Absolutely. This has been exacerbated by evangelical colleges and preachers avoiding articulating a clear and credible position on the creation story simply because they fear disenfranchising young earth creationists.

  • Rick

    Prof. Ken Schenck at his Quadrilateral Thoughts blog had a nice interview with Enns over a series of posts.
    Some of Enns thoughts in the interview and comments to readers:
    “…evangelicalism has given pride of place to the “original” meaning of Scripture as the locus of authority, and this creates significant tension with the behavior of Scripture itself. As I have often put it with my students, it is a grammatical-historical study of the NT that shows that the NT authors are not doing grammatical-historical exegesis of the OT. This does not sit well with some evangelical paradigms.”
    “In my opinion, what I see happening in the NT is a hermeneutical commitment to the centrality of the resurrection for understanding all of Scripture (i.e., what we call the OT). That forms the central proclamation for the NT writers, and the Scripture is then understood in light of that reality.
    Accepting the hermeneutical priority of the death and resurrection of Christ is important for understanding why the NT handles the OT the way it does. The resurrection specifically is not argued for or “proven” in the NT but is the basis upon which Israel’s story is now to be re-understood.
    You might say that the primary Christian authority is the risen the Christ, and Scripture (i.e., Israel’s story) is now subservient to that central event.
    Yes, the NT authors spend a considerable amount of energy (theological and hermeneutical) to demonstrate that reality, and they handle Scripture in what that modern people would not, but there it is.”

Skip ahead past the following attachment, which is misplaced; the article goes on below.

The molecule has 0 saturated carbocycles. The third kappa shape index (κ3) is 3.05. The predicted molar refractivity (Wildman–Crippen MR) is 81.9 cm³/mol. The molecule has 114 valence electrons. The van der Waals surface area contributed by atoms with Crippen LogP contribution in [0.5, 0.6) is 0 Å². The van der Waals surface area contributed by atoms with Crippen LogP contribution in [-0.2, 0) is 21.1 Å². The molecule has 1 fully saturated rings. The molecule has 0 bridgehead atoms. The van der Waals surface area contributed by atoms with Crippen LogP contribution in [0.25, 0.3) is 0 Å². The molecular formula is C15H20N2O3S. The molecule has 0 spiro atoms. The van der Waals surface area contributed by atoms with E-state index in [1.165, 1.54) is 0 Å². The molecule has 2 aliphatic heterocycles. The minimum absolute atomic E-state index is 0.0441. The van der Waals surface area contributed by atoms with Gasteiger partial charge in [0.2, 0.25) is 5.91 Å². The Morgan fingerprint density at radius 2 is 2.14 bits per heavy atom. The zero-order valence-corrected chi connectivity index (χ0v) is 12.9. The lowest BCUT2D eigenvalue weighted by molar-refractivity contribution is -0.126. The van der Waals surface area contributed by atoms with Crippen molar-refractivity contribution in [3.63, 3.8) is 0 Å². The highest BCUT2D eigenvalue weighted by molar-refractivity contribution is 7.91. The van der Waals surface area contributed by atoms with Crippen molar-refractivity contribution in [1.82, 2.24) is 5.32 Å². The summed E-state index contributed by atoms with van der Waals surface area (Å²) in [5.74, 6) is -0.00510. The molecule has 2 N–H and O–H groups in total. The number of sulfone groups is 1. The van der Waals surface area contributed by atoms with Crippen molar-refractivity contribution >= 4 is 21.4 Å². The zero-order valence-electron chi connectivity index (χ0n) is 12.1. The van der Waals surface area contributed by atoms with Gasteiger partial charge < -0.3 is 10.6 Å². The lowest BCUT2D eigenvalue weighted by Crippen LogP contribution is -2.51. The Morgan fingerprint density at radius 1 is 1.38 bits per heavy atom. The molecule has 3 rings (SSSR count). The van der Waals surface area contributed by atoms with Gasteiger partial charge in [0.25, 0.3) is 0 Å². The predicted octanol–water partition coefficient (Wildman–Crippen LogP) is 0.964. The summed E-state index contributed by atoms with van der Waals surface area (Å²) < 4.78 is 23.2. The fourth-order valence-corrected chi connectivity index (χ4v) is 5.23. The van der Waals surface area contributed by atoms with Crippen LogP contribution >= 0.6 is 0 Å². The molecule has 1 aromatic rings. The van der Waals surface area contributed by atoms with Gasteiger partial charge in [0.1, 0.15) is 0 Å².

Ken Schenck, in a comment to a reader, agrees with you point RJS:
    “From my perspective, what you will create as you go verse by verse is exactly that, something you will create. From my perspective, while you think you are honoring the Bible, you will actually do great violence to the Bible because you will not let the words have anything like their straightforward sense. You will instead change the meaning of each verse to fit with some hypothetical harmonization you are trying to create. When you are done, all the verses will be different–they will take on the hidden meaning that only you have been able to find. You will have rewritten the whole Bible to fit your needs rather than letting each verse simply say what it seems to say.”
    You wrote: “It seems to me that the biblical approach to scripture is much more a dialog with the text in the context of community than a submission to the literal sense of the text.”
    Does this not give a sense of a very “human centered” approach and contribution, rather than a “God centered” approach? I am not saying that God does not use community, but His presence seems absent from your discussion.